W9s were around. They were popular power units for sawmills. I don't know if they were purchased new fpr thay applications ot brought in used. But they were well thought of as "sawmill tractors."

Never seen a W4 in the wild.

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23 minutes ago, dale560 said:

Is that an early m or did somebody replace front end on it. Just wondering if date code on front tube matches rest of tractor

Don't remember the year. Here is the tag and some numbers cast or stamped into the right front of the tube. It was this way when I bought it several years ago with an old Farmhand loader on it. Id look up the serial number but im out in the shop working on a car right now.

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20 minutes ago, Big Bud guy said:

We never modified our M in any way.  So it was Armstrong power steering and no live pump. 

We still have one m with no power steering it has live hydraulics though. When I say we added power steering it was done right. A hand control usually from a 66 series or way back you could by new ones from tsc. Then weld a steering cylinder on front axle so it had power steering not power assist. I was old enough to to run super m on loader without live hydraulics and no power steering. In fact I think they never even stacked hay with it after we put power steering on. We used it for feeding and loading bales.

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6 minutes ago, lotsaIHCs said:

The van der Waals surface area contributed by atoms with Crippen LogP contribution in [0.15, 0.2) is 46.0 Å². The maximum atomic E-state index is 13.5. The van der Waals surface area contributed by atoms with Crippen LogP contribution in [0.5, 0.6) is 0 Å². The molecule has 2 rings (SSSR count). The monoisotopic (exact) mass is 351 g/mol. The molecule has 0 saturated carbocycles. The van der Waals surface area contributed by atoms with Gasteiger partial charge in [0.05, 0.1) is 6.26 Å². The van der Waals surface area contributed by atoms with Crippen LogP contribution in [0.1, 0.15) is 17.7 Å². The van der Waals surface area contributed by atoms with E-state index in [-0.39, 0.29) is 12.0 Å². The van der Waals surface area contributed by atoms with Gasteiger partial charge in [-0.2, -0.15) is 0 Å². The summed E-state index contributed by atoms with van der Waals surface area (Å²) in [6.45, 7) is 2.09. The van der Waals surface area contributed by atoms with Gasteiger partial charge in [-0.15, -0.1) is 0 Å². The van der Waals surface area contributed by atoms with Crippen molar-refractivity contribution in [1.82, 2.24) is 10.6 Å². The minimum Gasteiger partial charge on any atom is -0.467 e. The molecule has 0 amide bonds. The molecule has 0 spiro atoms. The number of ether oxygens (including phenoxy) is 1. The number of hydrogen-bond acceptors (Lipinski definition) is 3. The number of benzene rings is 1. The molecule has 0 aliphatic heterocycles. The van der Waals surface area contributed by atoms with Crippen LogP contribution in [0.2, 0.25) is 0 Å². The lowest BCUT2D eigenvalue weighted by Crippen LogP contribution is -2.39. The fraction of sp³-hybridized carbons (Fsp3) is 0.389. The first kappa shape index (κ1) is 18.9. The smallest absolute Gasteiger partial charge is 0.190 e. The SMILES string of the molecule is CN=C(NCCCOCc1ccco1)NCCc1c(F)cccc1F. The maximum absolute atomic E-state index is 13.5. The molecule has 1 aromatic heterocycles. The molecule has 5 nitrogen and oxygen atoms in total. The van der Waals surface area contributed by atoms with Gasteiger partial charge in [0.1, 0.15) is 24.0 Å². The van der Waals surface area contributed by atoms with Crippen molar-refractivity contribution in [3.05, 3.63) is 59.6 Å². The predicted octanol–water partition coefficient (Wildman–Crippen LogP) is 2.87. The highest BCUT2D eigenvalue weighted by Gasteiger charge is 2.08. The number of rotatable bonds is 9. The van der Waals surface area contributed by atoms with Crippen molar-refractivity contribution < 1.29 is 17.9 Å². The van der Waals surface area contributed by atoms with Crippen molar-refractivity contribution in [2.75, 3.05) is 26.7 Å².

Don't remember the year. Here is the tag and some numbers cast or stamped into the right front of the tube. It was this way when I bought it several years ago with an old Farmhand loader on it. Id look up the serial number but im out in the shop working on a car right now.

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Tough to tell but that front end is not from that year of bell housing. Those tractors were broken in two often so serial no’s on h and ms need to be really looked at. I see it has aftermarket disc brakes. It was common in way back time to have two front ends and swap them for corn cultivating and haying. 

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39 minutes ago, dale560 said:

Is that an early m or did somebody replace front end on it. Just wondering if date code on front tube matches rest of tractor

I'm sorry, I didn't mean to hijack this thread to talk about an old M I bought for $200! I always wondered if this might have been a state or county machine. It seems to have some orange under the multiple layers of red on it. It also has aftermarket disc brakes and a dealer tag on the governor tube. Says Hoffman Motor Sales. This is the only front end like this that I've ever seen. Looks pretty stout. Plan on putting it on the loader M.

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6 minutes ago, lotsaIHCs said:

I'm sorry, I didn't mean to hijack this thread to talk about an old M I bought for $200! I always wondered if this might have been a state or county machine. It seems to have some orange under the multiple layers of red on it. It also has aftermarket disc brakes and a dealer tag on the governor tube. Says Hoffman Motor Sales. This is the only front end like this that I've ever seen. Looks pretty stout. Plan on putting it on the loader M.

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I have only seen a couple front ends like that. The one was on a early tractor for sure and probably was original. The late f20s used that front end and I wonder how many were robbed of those and put on Ms. On a side note today I dropped my brother off at his work and he said look at that farmall A that was sold a few weeks ago it had an exhaust lift on it to lift a mower.

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39 minutes ago, dale560 said: